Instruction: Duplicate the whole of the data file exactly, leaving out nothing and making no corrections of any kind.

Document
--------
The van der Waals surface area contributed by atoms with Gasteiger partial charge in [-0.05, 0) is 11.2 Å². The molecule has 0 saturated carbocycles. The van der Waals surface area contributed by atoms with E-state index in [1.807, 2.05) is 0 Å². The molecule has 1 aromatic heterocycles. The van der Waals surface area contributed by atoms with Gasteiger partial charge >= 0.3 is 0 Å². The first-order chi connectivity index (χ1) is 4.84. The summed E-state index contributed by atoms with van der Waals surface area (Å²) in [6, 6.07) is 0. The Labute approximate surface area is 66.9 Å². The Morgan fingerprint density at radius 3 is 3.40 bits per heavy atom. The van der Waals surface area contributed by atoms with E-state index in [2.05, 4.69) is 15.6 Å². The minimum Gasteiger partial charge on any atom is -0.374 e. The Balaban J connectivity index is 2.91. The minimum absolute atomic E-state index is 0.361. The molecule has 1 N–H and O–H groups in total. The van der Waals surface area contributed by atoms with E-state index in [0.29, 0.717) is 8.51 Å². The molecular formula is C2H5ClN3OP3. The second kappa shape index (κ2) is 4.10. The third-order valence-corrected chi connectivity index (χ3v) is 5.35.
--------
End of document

The van der Waals surface area contributed by atoms with Gasteiger partial charge in [-0.05, 0) is 11.2 Å². The molecule has 0 saturated carbocycles. The van der Waals surface area contributed by atoms with E-state index in [1.807, 2.05) is 0 Å². The molecule has 1 aromatic heterocycles. The van der Waals surface area contributed by atoms with Gasteiger partial charge >= 0.3 is 0 Å². The first-order chi connectivity index (χ1) is 4.84. The summed E-state index contributed by atoms with van der Waals surface area (Å²) in [6, 6.07) is 0. The Labute approximate surface area is 66.9 Å². The Morgan fingerprint density at radius 3 is 3.40 bits per heavy atom. The van der Waals surface area contributed by atoms with E-state index in [2.05, 4.69) is 15.6 Å². The minimum Gasteiger partial charge on any atom is -0.374 e. The Balaban J connectivity index is 2.91. The minimum absolute atomic E-state index is 0.361. The molecule has 1 N–H and O–H groups in total. The van der Waals surface area contributed by atoms with E-state index in [0.29, 0.717) is 8.51 Å². The molecular formula is C2H5ClN3OP3. The second kappa shape index (κ2) is 4.10. The third-order valence-corrected chi connectivity index (χ3v) is 5.35.